by Cindy Schmidtlein, MSDC Vice President
This month's program will feature two presentations! The first will be a short presentation by Doug Robbins, a senior at George Washington University studying international affairs and geology. Doug is the recipient of the 2021 Foshag-Hronik-Dhyse Award that MSDC has supported for the last 21 years.
The research grant is awarded annually to George Washington University (GWU) students, many of whom have gone on to make many professional contributions in diverse area of earth sciences, including one who is now a university professor.
Readers who wish to learn more about the people behind the Foshag-Hronik-Dhyse Award, one of whom worked for the Smithsonian beginning in 1919, may do so via this link.
Originally from Boston, MA, Doug is passionate about the intersection of geology and global development due to many summers spent visiting family in Hawai'i, South Korea, France, and Cambodia. Besides being full-time student, he is also a lab instructor for an introductory Physical Geology class. Outside of school, he enjoys reading, hiking, learning languages, and baking.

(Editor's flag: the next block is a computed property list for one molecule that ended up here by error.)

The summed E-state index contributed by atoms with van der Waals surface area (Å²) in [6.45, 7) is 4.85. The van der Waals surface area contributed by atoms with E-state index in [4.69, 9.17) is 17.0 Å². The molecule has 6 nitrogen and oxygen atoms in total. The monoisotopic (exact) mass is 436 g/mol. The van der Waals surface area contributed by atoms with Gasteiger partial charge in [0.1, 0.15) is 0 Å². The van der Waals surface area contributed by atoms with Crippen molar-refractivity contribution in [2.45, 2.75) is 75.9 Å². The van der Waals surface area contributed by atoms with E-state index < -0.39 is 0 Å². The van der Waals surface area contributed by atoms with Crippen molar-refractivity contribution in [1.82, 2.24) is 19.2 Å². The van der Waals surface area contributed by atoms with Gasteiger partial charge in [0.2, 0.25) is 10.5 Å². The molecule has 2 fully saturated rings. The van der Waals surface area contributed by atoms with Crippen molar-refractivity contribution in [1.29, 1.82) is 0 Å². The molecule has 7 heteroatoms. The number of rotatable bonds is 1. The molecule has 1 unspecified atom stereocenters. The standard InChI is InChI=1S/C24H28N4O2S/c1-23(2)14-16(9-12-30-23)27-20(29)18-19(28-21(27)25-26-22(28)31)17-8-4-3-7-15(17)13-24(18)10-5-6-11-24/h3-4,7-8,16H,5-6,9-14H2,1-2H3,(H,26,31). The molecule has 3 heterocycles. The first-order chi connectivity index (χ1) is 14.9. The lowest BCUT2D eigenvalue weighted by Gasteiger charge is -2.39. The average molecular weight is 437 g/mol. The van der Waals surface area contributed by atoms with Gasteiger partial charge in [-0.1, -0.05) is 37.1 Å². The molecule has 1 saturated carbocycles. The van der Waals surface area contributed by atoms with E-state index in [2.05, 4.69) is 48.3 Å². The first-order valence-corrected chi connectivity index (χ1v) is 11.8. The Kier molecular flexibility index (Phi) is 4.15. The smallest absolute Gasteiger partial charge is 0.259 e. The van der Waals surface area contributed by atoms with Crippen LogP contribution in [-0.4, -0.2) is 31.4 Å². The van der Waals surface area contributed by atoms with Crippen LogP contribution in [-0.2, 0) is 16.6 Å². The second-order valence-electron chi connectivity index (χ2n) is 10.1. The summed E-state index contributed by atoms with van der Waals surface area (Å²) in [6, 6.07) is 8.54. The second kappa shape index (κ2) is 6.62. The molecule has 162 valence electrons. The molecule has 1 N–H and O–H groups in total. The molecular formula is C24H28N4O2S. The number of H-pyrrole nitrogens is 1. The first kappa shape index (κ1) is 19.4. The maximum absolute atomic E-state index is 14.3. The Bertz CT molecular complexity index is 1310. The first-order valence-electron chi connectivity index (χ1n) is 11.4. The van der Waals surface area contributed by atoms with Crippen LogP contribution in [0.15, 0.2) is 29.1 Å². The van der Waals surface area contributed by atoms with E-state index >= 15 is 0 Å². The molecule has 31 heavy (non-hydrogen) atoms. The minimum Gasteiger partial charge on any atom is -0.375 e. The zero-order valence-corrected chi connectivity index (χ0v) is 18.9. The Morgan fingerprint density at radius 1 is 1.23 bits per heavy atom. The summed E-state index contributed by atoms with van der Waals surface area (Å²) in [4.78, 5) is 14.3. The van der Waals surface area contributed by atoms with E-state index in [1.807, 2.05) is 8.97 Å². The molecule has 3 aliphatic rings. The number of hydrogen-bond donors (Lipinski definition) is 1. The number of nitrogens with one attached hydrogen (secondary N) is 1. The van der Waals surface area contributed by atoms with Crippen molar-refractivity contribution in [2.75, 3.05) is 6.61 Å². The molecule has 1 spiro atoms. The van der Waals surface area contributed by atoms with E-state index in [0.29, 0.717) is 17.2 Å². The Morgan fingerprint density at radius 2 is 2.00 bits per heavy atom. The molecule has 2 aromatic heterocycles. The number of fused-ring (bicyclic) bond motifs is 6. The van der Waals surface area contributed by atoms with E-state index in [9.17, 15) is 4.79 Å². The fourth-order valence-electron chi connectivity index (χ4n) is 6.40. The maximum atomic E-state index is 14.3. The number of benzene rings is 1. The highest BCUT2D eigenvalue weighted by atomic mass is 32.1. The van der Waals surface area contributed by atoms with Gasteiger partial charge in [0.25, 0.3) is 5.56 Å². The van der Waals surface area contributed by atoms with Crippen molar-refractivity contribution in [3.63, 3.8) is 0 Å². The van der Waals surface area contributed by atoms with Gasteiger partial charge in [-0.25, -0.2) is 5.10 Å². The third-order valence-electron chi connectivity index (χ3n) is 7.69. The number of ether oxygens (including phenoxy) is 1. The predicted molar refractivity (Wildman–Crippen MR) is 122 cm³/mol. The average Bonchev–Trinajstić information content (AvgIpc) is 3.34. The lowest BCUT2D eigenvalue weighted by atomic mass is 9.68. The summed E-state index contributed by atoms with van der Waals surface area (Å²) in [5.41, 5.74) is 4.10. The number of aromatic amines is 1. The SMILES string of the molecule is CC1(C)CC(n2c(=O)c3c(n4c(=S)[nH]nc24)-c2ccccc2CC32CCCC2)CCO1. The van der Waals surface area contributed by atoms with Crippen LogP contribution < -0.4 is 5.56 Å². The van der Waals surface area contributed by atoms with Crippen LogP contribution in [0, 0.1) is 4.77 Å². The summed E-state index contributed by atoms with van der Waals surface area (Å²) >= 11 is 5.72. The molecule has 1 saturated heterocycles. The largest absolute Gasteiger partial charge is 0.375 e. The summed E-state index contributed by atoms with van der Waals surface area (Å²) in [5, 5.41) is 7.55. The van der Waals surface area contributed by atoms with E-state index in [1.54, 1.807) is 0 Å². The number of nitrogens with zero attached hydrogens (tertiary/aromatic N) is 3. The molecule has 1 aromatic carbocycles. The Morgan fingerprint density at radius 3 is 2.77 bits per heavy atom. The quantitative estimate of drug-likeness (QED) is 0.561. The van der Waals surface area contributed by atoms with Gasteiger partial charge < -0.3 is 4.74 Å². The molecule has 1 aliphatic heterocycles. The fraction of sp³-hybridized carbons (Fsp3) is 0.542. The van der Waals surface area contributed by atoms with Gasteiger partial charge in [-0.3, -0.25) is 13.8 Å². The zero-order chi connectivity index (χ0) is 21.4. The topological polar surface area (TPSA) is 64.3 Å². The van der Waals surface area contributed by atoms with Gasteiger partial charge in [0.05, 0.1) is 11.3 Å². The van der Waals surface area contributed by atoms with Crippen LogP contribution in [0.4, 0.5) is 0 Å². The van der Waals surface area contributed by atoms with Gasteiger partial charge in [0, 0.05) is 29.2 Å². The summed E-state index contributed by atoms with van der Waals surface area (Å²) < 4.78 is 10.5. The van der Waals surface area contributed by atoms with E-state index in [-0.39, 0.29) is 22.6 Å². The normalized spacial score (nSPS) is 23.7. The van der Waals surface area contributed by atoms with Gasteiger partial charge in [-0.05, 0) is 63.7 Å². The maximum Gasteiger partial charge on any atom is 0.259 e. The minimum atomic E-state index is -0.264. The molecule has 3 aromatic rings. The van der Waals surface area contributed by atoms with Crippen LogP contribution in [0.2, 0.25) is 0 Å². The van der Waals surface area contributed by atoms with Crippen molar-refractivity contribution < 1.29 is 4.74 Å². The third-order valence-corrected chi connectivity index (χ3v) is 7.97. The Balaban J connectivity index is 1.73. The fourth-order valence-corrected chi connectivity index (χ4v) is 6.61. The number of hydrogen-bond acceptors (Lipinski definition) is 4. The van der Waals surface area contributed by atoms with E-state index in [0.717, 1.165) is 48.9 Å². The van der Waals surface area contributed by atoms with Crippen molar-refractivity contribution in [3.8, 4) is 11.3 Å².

Doug's undergraduate thesis, supervised by Dr. Richard Tollo, investigates the dynamic Cascades in Oregon. More specifically, a lapillistone deposit just north of Devils Lake and cut by the Cascade Lakes National Scenic Byway where the complicated geologic setting of the deposit has created a diverse range of mafic inclusions and influenced its formation.
The second presentation of the evening will be by none other than our own Dan Teich who will describe highlights of a recent trip to Iceland, a true geological marvel in the North Atlantic.
Come with Dan and Shawn as they hike up an active volcano and later stand inside the Mid-Atlantic Ridge, straddling two continents at one time. We will briefly explore the geology of this very active island, along with a few other highlights along the way.